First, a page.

The questions asked were, “Why should I join a party, and is it absolutely necessary to join a party to bring a better future to Bermuda?

Right message, wrong approach: Progressive Labour Party headquarters at Alaska Hall on Court Street in Hamilton

Dame Lois, instead of embracing her question, tore into the young lady. I recall her saying you have to choose one side or the other; you can’t be nowhere or sitting on the fence. The audience cheered her response and I left that meeting basically disappointed over another experience where a natural question could not be asked and responded to with rebuke.

One experience was with the UBP where, as a Black person, I needed to embrace a party that relies on Blacks accepting self-suspicion and another party that has a relevant message but cannot tolerate a question or being questioned. The automatic reaction I had was neither were adequate or proper, but to be of any effect in Bermuda one needed to choose the lesser of two evils — or that which was personally beneficial.

I chose to join the PLP with the mindset of assisting it to be more open, and very soon became the Southampton branch chairman. Then in 1975, the PLP was very socialist and near anti-business, as evidenced by almost every solution I would bring to the table being subject to virulent criticism and called capitalist by one of the now-deceased female branch members.

The final straw for me was when Dame Lois rejected my plea for support for my 1977 Dockyard to Watford Bridge initiative — which eventually became the Petersburg Plan that is now West End Development Corporation.

She argued: “I told you boys we have to get the Government first; that property belongs to the Government and they ain’t going to let you do anything, so concentrate your energy on winning the government.”

I remember losing it. I was never one for cursing, but did so on this occasion. I countered: “We can close the island down and support a general strike, and after weeks settle for a 15 cent raise in wage, but can’t use that same energy to demand a place directly into the market!”

I believe the “boys” she was referring to aside from myself were Wayne Brown and Dale Butler. I left the office to disappointed to return.

I became an independent from 1977 until 1991. During that stage, I paired up at times with Ronald Lightbourne, Arnott Jackson and Stuart Hayward. Although not popularised, it was a productive period during which we held forums with titles always prefixed with the word “Towards”. Intellectually, it was also fulfilling. We had a talk group that met for two hours every Friday evening at the Fidelity International boardroom. Those participants were Arnold Francis, Arnott Jackson, David Saul, Eugene Carmichael, Norma Astwood, PhD, Stuart Hayward and myself. We met religiously for more than two years and discussed every aspect of Bermuda’s social and political life.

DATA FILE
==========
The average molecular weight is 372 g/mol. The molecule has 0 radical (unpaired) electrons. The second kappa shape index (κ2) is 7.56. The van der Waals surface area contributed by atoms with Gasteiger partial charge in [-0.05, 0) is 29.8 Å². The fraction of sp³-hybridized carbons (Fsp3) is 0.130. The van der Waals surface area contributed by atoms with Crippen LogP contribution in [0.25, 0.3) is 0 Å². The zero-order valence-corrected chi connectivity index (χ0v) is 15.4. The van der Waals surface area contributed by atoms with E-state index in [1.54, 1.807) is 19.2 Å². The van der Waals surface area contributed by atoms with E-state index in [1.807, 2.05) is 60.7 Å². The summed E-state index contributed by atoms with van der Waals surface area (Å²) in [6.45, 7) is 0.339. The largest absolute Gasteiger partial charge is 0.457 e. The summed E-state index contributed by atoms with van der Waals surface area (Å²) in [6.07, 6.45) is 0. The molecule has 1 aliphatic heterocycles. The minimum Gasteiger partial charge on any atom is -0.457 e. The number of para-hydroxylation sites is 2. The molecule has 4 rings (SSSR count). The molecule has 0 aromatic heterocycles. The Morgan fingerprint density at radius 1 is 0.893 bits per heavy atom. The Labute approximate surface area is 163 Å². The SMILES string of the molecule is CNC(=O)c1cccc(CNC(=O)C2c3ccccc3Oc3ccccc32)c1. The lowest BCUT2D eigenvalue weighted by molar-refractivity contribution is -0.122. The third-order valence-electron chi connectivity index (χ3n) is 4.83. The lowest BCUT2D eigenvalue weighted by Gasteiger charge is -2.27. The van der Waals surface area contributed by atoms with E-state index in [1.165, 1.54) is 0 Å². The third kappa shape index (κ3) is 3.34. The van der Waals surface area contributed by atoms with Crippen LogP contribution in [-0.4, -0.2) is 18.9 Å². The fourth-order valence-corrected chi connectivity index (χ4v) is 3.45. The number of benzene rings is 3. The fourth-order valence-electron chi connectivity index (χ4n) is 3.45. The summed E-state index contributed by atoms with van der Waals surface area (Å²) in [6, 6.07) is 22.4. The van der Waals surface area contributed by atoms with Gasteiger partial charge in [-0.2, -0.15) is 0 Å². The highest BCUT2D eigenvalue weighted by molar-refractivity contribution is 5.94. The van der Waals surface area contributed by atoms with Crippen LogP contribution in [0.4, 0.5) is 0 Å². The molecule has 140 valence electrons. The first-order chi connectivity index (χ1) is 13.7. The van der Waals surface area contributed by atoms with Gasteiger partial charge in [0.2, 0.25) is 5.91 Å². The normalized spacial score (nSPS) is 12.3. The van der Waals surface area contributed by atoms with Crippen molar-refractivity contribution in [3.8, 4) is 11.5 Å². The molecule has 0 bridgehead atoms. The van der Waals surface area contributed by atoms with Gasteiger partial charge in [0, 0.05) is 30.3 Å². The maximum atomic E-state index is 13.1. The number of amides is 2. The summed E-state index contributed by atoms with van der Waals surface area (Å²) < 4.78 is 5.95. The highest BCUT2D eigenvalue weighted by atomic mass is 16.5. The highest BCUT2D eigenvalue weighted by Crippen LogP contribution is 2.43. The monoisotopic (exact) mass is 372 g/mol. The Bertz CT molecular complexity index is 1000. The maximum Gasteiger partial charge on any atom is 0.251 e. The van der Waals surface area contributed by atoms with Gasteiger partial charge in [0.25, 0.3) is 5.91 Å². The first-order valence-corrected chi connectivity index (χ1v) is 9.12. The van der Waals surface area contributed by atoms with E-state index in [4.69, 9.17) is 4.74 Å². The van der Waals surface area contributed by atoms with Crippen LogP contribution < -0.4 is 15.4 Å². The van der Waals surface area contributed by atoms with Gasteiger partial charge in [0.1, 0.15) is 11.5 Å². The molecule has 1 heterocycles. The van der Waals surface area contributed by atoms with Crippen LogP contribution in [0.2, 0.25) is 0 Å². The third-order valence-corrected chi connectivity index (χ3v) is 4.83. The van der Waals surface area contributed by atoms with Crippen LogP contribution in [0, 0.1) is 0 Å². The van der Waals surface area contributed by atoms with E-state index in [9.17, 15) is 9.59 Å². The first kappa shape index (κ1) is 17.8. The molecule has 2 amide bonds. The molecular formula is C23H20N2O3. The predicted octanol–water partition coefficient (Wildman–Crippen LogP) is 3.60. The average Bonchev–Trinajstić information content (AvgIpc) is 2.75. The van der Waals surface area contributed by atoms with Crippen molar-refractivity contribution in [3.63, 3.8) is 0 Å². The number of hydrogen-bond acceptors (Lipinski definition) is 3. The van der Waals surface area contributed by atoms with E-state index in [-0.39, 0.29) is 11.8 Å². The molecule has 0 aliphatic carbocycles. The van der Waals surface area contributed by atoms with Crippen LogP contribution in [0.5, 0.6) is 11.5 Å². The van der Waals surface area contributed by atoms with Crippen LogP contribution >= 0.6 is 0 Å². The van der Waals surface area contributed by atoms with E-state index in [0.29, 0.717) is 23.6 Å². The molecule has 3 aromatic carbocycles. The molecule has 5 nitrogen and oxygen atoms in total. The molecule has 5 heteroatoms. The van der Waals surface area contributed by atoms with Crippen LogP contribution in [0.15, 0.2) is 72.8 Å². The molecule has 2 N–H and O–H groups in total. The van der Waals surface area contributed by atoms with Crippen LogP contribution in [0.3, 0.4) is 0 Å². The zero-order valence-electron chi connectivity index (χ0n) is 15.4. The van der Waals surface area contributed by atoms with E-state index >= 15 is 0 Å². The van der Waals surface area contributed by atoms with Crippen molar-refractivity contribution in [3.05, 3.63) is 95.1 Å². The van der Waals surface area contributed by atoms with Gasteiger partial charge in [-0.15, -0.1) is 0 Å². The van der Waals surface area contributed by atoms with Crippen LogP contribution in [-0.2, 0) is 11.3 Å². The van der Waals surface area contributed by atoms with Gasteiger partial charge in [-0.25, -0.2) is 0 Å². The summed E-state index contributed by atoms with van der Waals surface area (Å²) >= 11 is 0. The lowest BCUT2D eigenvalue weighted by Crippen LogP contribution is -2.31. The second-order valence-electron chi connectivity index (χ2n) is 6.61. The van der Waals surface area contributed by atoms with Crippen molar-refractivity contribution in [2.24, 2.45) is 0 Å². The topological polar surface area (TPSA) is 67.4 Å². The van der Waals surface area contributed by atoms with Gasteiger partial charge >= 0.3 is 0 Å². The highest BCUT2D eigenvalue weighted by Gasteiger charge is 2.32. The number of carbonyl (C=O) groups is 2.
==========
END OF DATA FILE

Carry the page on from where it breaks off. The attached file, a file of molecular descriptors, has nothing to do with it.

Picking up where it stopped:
Somewhere around 1991 after several years under the premiership of Sir John Swan, and after seeing what I considered a seismic shift in the economic environment, where the absence of Black business was becoming more apparent, I decided to join the UBP believing I could generate a Black entrepreneurial agenda from within.

A lot of the terms such as economic development zone have survived from my failed attempts from within. However, the thing that I cannot fail to say is that the order and manner of the UBP caucus was very open; it entertained a cross-section of opinion, and in fact embraced it.

One may never have gained traction, but one could not say it was because they refused to hear me. In my view, they had a built-in agenda and knew how to maintain the status quo while fending off anything which did not fit their course.

“We heard you, but we did not like what what you said meant for us.”

I never joined the OBA, so have no say on its conduct or processes. Of the two party experiences, the UBP had the better and more open process, and was far more organised — just the wrong motive, while the PLP had the right motive but a far more closed process of deliberation.

Of the three group experiences the weekly meetings at the Fidelity International were the best of deliberations and deliberative process, but was without and lacked the power of enforcement.

UPDATE: this column has been amended to correct that it was Norma Astwood who was a regular in meetings of independent minds in the Fidelity International boardroom, and not Norma Wade. The author apologises for the error

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Published March 24, 2022 at 7:59 am (Updated March 24, 2022 at 11:46 am)

The open and closed doors of politics